lines x=a and x=b
→ usage: to compute probabilities
: to compute summary measures

II. SKILLs
1.
Given: PDF *it's given and not constructed this time
interval of interest
Find: Probability
Solution:
*Validity
1. f(x) > 0 : see each term in the function this time if there will be a negative
domain
2. ∫from negative infinity to infinity f(x) dx =1

*Probability
1. Write the probability function with regards to the probability of interest
2. now from negative infinity to infinity or the given interval,
equate #1 to the rewritten integral with regards to the interval of interest
3. Then arrive at the needed probability

CAUTION:
→ when evaluating the probabilities of events expressed in terms of a
continuuos random variable, it *does not matter whether we are dealing with
the event X < a or X ≤ a since P(X=a) = 0.
therefore, P(X < a) = P(X ≤ a) or the inequality with or without equal is equivalent
PART THREE: EXPECTATIONS

## 3.5.1 Expected Value of X [specific]

I. Definition
Let X be a random variable
Expected Value of X [ or mean of X ]
→ notation: E(X) or μX
defined by:
{ ∑for all m.p xp(x) , if X is discrete
E(X) = { ∫from negative infinity to infinity xfX(x)dx , if continuous

→ E(X) is actually a weighted mean of the values that the random variable
takes on, where each value is weighted by the probability that the random
variable is equal to that value

II. SKILLs
1.
Given: a PMF (the table) or PDF (the indicator function)
Find: E(X)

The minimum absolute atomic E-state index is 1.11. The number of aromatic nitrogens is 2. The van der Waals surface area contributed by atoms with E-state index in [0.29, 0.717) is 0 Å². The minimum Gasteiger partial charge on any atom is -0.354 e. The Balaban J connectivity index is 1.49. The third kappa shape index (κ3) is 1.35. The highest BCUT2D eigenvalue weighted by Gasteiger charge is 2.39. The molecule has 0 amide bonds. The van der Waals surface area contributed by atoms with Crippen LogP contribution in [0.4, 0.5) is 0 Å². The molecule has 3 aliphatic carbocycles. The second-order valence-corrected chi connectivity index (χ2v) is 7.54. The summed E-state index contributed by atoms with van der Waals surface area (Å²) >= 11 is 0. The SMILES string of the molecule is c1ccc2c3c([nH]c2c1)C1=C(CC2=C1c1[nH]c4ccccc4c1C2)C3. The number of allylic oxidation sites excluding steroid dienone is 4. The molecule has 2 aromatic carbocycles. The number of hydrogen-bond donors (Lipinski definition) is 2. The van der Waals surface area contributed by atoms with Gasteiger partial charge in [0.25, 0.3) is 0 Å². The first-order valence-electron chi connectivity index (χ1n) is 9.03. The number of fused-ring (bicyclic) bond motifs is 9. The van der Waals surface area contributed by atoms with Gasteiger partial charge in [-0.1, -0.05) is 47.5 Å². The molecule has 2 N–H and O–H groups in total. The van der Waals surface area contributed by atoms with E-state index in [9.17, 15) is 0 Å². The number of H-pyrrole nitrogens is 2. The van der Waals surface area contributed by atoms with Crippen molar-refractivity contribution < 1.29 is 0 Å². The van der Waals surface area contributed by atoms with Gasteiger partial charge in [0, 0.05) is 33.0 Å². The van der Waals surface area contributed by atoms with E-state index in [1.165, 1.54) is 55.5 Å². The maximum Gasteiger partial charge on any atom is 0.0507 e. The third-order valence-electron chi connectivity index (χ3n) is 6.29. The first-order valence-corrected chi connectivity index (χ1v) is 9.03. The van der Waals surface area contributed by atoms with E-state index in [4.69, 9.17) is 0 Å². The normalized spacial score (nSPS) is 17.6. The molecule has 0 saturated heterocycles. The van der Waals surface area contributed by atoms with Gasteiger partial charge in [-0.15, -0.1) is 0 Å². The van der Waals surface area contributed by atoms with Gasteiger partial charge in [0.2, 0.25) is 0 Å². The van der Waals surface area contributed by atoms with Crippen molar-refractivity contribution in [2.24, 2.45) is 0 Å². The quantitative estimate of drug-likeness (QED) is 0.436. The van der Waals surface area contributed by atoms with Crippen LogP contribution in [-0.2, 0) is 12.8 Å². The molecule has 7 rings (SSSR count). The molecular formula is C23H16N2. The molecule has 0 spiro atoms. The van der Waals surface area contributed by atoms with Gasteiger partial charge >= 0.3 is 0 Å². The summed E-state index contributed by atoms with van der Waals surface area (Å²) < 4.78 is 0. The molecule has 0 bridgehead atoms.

Solution:
1. Determine if discrete of continuous
2. If discrete, use the E(X) = ∑for all m.p xp(x)
If continuous, use the E(X) = ∫from negative infinity to infinity xfX(x)dx

## 3.5.2 Expected Values of G(X)

I. Definition
Let X be a random variable

## Expected Value of g(x)

→ notation: E(g(x))
{ ∑for all m.p g(x)p(x) , if X is discrete
E(X) = { ∫from negative infinity to infinity g(x)fX(x)dx , if continuous

II. SKILLs
Given: a word problem
with events
Find: what is needed
Solution:
*Construct table
1. One for each event
2. Solve events based on x

*Expectation
1. then use ∑for all m.p xp(x) *this depends on the wording of the target
3.5.3 Variance of X

I. Definition
Let X be a random variable with mean, μ
Variance of X
→ notation: σ2 or Var(X)

σ2 = Var(X) = E(X- μ )2

## *the standard deviation is the positive square root of the variance

→ still a measure of dispersion and the average squared difference between
the value of X and μ.
→ also being mean, is also in terms of expectations

3.5.4 Properties

I. Properties of Expectation

1. (E-μ) = 0

2. E(aX + b) = aE(X) + b
if b=0, E(aX) = aE(X)
if a=0, E(b) = b

## 3. E(X+Y) = E(X) + E(Y)

4. E(X + Y) = E(X) – E(Y)

## II. Properties of Variance

1. Var(aX+b) = a2Var(X)
if b=0, then Var(aX) = a2Var(X)
if a=0, then Var(b) = 0

## 2. Var (X+Y) = Var(X) + Var(Y)

3. Var (X-Y) = Var(X) + Var(Y) *only if X and Y are independent variables

## 4. Var(X) = E(X2) – [E(X)]2

III. SKILLs
1. Evaluate Expectations or Variance
Given: Expectations or Variance
Find: its equivalent real number
Solution:
1. Reduce it to the given forms above
2. Evaluate using the given values